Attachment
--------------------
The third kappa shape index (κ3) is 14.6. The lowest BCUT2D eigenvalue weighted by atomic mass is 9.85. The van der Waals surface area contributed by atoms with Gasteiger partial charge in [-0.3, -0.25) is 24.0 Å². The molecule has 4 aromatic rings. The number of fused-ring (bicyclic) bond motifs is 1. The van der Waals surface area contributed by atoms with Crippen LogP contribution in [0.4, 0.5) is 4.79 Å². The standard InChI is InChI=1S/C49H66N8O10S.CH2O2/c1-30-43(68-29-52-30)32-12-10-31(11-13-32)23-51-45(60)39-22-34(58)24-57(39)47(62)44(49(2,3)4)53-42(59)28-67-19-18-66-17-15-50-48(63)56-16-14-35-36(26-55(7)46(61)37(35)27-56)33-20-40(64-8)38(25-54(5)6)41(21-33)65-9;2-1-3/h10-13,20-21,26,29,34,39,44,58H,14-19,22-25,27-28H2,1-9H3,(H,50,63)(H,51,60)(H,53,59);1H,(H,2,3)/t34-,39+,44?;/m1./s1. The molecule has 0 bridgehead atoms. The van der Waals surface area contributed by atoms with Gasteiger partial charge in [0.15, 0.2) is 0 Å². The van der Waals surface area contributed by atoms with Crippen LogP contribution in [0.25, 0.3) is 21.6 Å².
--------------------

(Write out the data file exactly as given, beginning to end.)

The third kappa shape index (κ3) is 14.6. The lowest BCUT2D eigenvalue weighted by atomic mass is 9.85. The van der Waals surface area contributed by atoms with Gasteiger partial charge in [-0.3, -0.25) is 24.0 Å². The molecule has 4 aromatic rings. The number of fused-ring (bicyclic) bond motifs is 1. The van der Waals surface area contributed by atoms with Crippen LogP contribution in [0.4, 0.5) is 4.79 Å². The standard InChI is InChI=1S/C49H66N8O10S.CH2O2/c1-30-43(68-29-52-30)32-12-10-31(11-13-32)23-51-45(60)39-22-34(58)24-57(39)47(62)44(49(2,3)4)53-42(59)28-67-19-18-66-17-15-50-48(63)56-16-14-35-36(26-55(7)46(61)37(35)27-56)33-20-40(64-8)38(25-54(5)6)41(21-33)65-9;2-1-3/h10-13,20-21,26,29,34,39,44,58H,14-19,22-25,27-28H2,1-9H3,(H,50,63)(H,51,60)(H,53,59);1H,(H,2,3)/t34-,39+,44?;/m1./s1. The molecule has 0 bridgehead atoms. The van der Waals surface area contributed by atoms with Gasteiger partial charge in [0.15, 0.2) is 0 Å². The van der Waals surface area contributed by atoms with Crippen LogP contribution in [0.25, 0.3) is 21.6 Å².